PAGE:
Monthly Archives: November 2018

Keep It Simple!

Thought for the day:

Sesquipedalian Loquaciousness

A predilection by the intelligentsia to engage in the manifestation of prolix exposition through a buzzword disposition form of communication notwithstanding the availability of more comprehensible, punctiliously applicable, diminutive alternatives.

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Nieces, Nephews, and Cousins

I get a daily email you might be interested in: http://www.Grammarphobia.com. The primary author is Patricia O’Conner, who wrote my favorite grammar book, Woe Is I. (Yes, that is grammatically correct, but don’t worry.) In addition to being extremely informative, Pat writes with a wonderful sense of humor—many fun connections and plays on words. I can’t recommend this book highly enough.

In today’s Grammarphobia email, a reader asked her why we have words indicating gender for nieces and nephews but use only cousin, without showing whether that cousin is male or female. In fact, said Pat, a gendered word does exist: cousiness. Who knew, right? It’s archaic and rarely seen today, so you can forget about it.

O’Conner quotes Joanna Rubery, a former online editor for Oxford Dictionaries:

“Anthropologists,” she writes, “have identified at least ten different kinship systems in use around the world.” The simplest is the Hawaiian system, which “makes no distinction between siblings and cousins,” while the most complex, the Sudanese system, “has a different name for each individual on the family tree. There are different words for aunt and uncle depending on whether they are related by blood or marriage; specific terms for in-laws depending on age; and different words for grandchildren depending on lineage.”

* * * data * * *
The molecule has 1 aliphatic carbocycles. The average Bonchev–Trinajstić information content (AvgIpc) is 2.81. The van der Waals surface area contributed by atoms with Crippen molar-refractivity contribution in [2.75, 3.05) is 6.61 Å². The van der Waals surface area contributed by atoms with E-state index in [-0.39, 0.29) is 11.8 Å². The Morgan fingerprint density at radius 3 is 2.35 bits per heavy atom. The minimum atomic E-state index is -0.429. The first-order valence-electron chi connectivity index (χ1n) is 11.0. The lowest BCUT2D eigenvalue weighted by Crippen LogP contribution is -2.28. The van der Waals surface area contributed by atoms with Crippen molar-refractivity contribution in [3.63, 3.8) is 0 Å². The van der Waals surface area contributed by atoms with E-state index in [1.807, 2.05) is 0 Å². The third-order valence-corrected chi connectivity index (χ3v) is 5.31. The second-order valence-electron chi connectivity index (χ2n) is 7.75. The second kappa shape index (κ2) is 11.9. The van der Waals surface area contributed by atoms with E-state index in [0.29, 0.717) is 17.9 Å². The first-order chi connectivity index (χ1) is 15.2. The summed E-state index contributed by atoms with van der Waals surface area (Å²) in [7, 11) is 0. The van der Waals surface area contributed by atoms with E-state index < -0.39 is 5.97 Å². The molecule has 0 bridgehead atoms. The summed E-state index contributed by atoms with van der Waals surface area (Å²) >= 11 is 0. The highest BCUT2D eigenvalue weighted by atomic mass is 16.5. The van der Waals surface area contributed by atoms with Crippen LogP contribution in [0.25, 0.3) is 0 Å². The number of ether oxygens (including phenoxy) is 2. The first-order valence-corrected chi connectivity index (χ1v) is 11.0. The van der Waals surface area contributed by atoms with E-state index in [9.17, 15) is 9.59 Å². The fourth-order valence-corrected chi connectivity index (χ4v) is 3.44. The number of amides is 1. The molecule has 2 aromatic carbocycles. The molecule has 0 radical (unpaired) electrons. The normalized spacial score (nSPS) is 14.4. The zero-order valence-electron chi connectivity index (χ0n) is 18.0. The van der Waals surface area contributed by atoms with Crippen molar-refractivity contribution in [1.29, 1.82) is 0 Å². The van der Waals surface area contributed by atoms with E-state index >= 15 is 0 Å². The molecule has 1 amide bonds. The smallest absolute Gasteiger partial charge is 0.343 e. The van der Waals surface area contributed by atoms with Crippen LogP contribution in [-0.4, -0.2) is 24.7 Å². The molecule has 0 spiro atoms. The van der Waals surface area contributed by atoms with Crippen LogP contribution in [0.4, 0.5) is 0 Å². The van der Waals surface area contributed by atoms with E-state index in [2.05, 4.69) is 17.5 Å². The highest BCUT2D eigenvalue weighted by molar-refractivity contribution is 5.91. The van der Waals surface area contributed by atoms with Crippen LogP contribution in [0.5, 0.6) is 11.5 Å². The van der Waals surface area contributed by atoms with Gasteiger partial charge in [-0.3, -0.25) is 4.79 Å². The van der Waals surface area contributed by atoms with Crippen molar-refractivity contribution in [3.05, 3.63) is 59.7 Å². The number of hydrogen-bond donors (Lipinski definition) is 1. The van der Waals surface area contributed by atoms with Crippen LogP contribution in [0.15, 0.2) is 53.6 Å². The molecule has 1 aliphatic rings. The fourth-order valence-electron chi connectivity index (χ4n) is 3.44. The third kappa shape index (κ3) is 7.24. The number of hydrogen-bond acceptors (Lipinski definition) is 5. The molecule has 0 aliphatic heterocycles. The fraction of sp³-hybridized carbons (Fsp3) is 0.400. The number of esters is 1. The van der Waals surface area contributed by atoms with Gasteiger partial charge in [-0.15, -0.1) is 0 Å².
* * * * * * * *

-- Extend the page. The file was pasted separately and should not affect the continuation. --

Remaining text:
In Chinese, she says, “our simple cousin can be translated in at least eight different ways, not just according to whether the cousin is male or female, but also whether they are on the father’s or mother’s side, and whether they are older or younger than the speaker.”

Her conclusion: “Perhaps our generic word cousin is quite handy, after all.”

 

 

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An Italian Lesson

 

images-1.jpgThe first thing you should know is that I have never studied Italian, much as I’d like to. However, just from being in Italy over the years, I have become quite fluent in Menu Italian. Did you know that biscotti is plural? If you have the willpower to eat only one, you will crunch on a biscotto. But who can eat only one?

 

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Have you ever tagged a wall? (Tsk tsk.) If you made only one mark, you created a graffito. Graffiti is when you (or Banksy) paint a large creation containing many letters and figures. If caught, you’d have to confess, “These graffiti were my creation. And that graffito over there also was mine.” Plural vs. singular.

Ciao!

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